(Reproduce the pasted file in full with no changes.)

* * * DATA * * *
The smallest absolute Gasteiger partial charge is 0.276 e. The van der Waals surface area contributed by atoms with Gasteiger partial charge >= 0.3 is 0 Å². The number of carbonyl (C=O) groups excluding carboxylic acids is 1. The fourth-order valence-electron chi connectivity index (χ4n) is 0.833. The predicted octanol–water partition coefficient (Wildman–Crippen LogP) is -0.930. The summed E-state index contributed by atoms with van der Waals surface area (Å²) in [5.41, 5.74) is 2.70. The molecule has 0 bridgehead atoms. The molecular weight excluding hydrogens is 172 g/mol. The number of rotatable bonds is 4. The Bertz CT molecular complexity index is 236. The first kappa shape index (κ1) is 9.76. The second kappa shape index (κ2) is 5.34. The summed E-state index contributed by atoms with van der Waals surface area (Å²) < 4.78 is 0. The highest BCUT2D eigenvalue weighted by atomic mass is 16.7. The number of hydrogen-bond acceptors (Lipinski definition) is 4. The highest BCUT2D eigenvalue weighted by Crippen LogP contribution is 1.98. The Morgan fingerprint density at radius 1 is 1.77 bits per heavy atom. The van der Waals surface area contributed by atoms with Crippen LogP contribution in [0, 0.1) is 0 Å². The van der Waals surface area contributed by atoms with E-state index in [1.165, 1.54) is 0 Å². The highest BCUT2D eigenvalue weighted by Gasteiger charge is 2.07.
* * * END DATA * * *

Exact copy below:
The smallest absolute Gasteiger partial charge is 0.276 e. The van der Waals surface area contributed by atoms with Gasteiger partial charge >= 0.3 is 0 Å². The number of carbonyl (C=O) groups excluding carboxylic acids is 1. The fourth-order valence-electron chi connectivity index (χ4n) is 0.833. The predicted octanol–water partition coefficient (Wildman–Crippen LogP) is -0.930. The summed E-state index contributed by atoms with van der Waals surface area (Å²) in [5.41, 5.74) is 2.70. The molecule has 0 bridgehead atoms. The molecular weight excluding hydrogens is 172 g/mol. The number of rotatable bonds is 4. The Bertz CT molecular complexity index is 236. The first kappa shape index (κ1) is 9.76. The second kappa shape index (κ2) is 5.34. The summed E-state index contributed by atoms with van der Waals surface area (Å²) < 4.78 is 0. The highest BCUT2D eigenvalue weighted by atomic mass is 16.7. The number of hydrogen-bond acceptors (Lipinski definition) is 4. The highest BCUT2D eigenvalue weighted by Crippen LogP contribution is 1.98. The Morgan fingerprint density at radius 1 is 1.77 bits per heavy atom. The van der Waals surface area contributed by atoms with Crippen LogP contribution in [0, 0.1) is 0 Å². The van der Waals surface area contributed by atoms with E-state index in [1.165, 1.54) is 0 Å². The highest BCUT2D eigenvalue weighted by Gasteiger charge is 2.07.